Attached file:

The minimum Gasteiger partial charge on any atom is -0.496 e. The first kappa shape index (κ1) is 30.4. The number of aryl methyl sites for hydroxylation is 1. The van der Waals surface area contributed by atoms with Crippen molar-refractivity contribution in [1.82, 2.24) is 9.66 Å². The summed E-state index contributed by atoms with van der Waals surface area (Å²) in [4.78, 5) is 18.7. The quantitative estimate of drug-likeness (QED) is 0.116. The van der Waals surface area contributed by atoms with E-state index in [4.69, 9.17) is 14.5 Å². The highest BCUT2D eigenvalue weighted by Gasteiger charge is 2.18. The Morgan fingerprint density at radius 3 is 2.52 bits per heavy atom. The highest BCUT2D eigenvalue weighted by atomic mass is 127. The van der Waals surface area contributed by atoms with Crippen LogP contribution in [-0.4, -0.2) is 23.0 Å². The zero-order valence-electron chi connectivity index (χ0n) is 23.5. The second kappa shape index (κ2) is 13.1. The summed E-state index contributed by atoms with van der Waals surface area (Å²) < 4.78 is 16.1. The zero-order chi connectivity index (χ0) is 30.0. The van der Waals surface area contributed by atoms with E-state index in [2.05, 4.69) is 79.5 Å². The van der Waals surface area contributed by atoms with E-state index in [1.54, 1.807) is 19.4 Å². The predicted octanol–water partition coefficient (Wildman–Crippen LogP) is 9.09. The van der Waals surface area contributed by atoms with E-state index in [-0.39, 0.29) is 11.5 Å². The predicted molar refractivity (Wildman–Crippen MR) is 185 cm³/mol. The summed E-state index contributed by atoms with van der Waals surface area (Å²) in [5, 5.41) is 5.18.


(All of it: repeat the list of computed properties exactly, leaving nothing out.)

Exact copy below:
The minimum Gasteiger partial charge on any atom is -0.496 e. The first kappa shape index (κ1) is 30.4. The number of aryl methyl sites for hydroxylation is 1. The van der Waals surface area contributed by atoms with Crippen molar-refractivity contribution in [1.82, 2.24) is 9.66 Å². The summed E-state index contributed by atoms with van der Waals surface area (Å²) in [4.78, 5) is 18.7. The quantitative estimate of drug-likeness (QED) is 0.116. The van der Waals surface area contributed by atoms with E-state index in [4.69, 9.17) is 14.5 Å². The highest BCUT2D eigenvalue weighted by Gasteiger charge is 2.18. The Morgan fingerprint density at radius 3 is 2.52 bits per heavy atom. The highest BCUT2D eigenvalue weighted by atomic mass is 127. The van der Waals surface area contributed by atoms with Crippen LogP contribution in [-0.4, -0.2) is 23.0 Å². The zero-order valence-electron chi connectivity index (χ0n) is 23.5. The second kappa shape index (κ2) is 13.1. The summed E-state index contributed by atoms with van der Waals surface area (Å²) < 4.78 is 16.1. The zero-order chi connectivity index (χ0) is 30.0. The van der Waals surface area contributed by atoms with E-state index in [2.05, 4.69) is 79.5 Å². The van der Waals surface area contributed by atoms with E-state index in [1.54, 1.807) is 19.4 Å². The predicted octanol–water partition coefficient (Wildman–Crippen LogP) is 9.09. The van der Waals surface area contributed by atoms with E-state index in [-0.39, 0.29) is 11.5 Å². The predicted molar refractivity (Wildman–Crippen MR) is 185 cm³/mol. The summed E-state index contributed by atoms with van der Waals surface area (Å²) in [5, 5.41) is 5.18.